More of these types of purchasing basics are covered in our online purchasing course, "Mastering Purchasing Fundamentals."

To Your Career,
Charles Dominick, SPSM
President
Next Level Purchasing, Inc.
Struggling To Have A Rewarding Purchasing Career?
Earn Your SPSM Certification Online At
http://www.NextLevelPurchasing.com

Wednesday, July 11, 2007

Supply Chain Talent Poaching

Last year, I blogged about how Alcoa was poaching top talent from other purchasing organizations. Specifically, I alluded to two extremely talented individuals in particular who had recently joined their team at the time.

Well, apparently what comes around goes around.

I spoke with both of those individuals recently and, just one year later, they are with different companies!

And they weren't the only ones to abandon Alcoa for greener pastures.

I think that this signals a good time to be pursuing a purchasing career. Talented and qualified people are seeming to have an easy time finding rewarding purchasing jobs.

To Your Career,
Charles Dominick, SPSM
President
Next Level Purchasing, Inc.
Struggling To Have A Rewarding Purchasing Career?
Earn Your SPSM Certification Online At
http://www.NextLevelPurchasing.com

Monday, July 09, 2007

Early Supplier Involvement

I hope that you have enjoyed the article "6 Early Supplier Involvement Tips."

While the article focuses on how to best work with your suppliers, I think that another benefit of having these tactics at your disposal is being able to scare engineers into working with you.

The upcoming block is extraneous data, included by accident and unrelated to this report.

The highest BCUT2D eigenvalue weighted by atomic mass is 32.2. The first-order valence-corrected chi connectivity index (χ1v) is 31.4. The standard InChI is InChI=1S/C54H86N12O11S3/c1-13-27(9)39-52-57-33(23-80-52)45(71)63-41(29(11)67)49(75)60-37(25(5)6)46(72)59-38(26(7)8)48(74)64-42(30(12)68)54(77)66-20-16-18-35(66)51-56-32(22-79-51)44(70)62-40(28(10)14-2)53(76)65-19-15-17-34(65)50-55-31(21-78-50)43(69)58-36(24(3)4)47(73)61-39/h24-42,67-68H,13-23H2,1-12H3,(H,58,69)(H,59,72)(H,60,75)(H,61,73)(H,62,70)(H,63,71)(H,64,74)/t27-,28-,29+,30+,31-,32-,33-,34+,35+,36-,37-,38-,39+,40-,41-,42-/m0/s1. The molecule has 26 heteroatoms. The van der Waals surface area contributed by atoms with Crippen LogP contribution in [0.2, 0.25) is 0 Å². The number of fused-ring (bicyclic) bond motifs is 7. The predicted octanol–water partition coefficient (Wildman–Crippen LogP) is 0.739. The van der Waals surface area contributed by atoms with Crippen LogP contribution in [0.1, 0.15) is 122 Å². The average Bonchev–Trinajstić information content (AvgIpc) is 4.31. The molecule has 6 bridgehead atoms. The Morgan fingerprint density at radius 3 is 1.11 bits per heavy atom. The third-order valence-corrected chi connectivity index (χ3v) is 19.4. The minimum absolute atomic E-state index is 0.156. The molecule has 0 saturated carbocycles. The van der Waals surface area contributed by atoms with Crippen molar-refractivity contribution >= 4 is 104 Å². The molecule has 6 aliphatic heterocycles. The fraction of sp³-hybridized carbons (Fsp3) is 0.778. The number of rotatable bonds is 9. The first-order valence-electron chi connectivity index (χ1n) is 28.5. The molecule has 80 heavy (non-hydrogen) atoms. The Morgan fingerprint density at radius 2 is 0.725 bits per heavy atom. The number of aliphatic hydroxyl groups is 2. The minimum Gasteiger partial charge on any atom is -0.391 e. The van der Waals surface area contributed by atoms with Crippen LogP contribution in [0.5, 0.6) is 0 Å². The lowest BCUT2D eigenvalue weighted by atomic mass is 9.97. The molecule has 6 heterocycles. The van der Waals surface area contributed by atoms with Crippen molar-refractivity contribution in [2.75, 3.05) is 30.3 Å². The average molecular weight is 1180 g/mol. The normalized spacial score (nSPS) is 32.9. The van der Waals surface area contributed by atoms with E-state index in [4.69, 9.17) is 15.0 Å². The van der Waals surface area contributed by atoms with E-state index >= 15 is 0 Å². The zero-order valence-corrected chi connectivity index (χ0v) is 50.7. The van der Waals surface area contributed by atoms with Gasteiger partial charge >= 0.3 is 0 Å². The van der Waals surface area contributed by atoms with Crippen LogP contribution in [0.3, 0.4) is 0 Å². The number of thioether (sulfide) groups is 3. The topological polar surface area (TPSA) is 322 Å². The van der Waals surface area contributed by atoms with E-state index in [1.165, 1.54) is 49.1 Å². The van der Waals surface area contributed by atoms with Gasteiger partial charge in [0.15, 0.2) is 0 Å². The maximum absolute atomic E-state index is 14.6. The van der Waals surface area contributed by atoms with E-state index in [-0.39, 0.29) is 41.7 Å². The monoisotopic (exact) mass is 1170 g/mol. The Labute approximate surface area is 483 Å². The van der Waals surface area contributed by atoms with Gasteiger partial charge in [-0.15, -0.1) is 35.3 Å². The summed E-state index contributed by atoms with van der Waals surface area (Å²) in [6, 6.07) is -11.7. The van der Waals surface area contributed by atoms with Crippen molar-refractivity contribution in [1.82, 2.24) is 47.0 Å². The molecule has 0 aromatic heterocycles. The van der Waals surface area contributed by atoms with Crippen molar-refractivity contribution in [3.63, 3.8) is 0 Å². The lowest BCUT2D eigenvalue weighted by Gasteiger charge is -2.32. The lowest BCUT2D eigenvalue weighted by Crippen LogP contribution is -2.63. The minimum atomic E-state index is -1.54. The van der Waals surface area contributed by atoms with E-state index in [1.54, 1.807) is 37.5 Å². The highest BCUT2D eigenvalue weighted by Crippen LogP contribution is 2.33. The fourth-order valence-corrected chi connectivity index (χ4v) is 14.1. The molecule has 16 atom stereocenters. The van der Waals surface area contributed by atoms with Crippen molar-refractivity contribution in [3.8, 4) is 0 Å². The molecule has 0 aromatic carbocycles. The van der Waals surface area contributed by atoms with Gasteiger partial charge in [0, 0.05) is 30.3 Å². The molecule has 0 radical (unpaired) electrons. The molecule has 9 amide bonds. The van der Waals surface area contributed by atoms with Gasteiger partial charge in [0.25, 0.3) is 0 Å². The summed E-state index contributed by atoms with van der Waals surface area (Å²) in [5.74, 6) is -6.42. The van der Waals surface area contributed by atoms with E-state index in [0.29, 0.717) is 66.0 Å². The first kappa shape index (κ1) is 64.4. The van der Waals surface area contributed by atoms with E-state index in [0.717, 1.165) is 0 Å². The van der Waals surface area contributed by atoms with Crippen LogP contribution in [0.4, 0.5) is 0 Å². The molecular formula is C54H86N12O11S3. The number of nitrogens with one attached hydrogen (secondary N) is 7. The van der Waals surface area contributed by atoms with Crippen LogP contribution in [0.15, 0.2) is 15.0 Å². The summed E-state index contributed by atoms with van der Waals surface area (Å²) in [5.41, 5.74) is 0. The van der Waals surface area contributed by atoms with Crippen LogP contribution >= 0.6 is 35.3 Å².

What?

Yep, you heard me right.

Engineers are more than happy to select their favorite suppliers without competition. Their suppliers will be firmly entrenched in your organization before you even have a clue much less a chance to influence or bring value to the decision.

Engineers can often be short-sighted in this selection process, not seeing the long-term cost/reliability/service implications of their decisions. Showing them a process and educating them as to the consequences of not following it can go a long way towards getting the respect you need to be a valued part of the design team.

So scare them if that's what it takes to make the best decision for the entire company, I say!

To Your Career,
Charles Dominick, SPSM
President
Next Level Purchasing, Inc.
Struggling To Have A Rewarding Purchasing Career?
Earn Your SPSM Certification Online At
http://www.NextLevelPurchasing.com

Thursday, July 05, 2007

Corporate Purchasing On eBay?

SupplyManagement.com posted this article, documenting its findings in a survey of professional buyers' use of eBay.

What I don't like about the article is that it polarizes the concept of using eBay as a tool for the professional buyer. It is neither a absolutely perfect tool or an absolutely useless one.

Buying off eBay for corporate needs just requires some old-fashioned, Purchasing 101-type of common sense. You should ask these same questions before making any purchase, but particularly when buying through eBay:

  1. Do I have enough information to know that the seller is reliable?
  2. What kind of terms and conditions do I need to properly govern this transaction?
  3. Should I make this purchase as a one-off purchase or should I consider a long-term, enterprise-wide contract?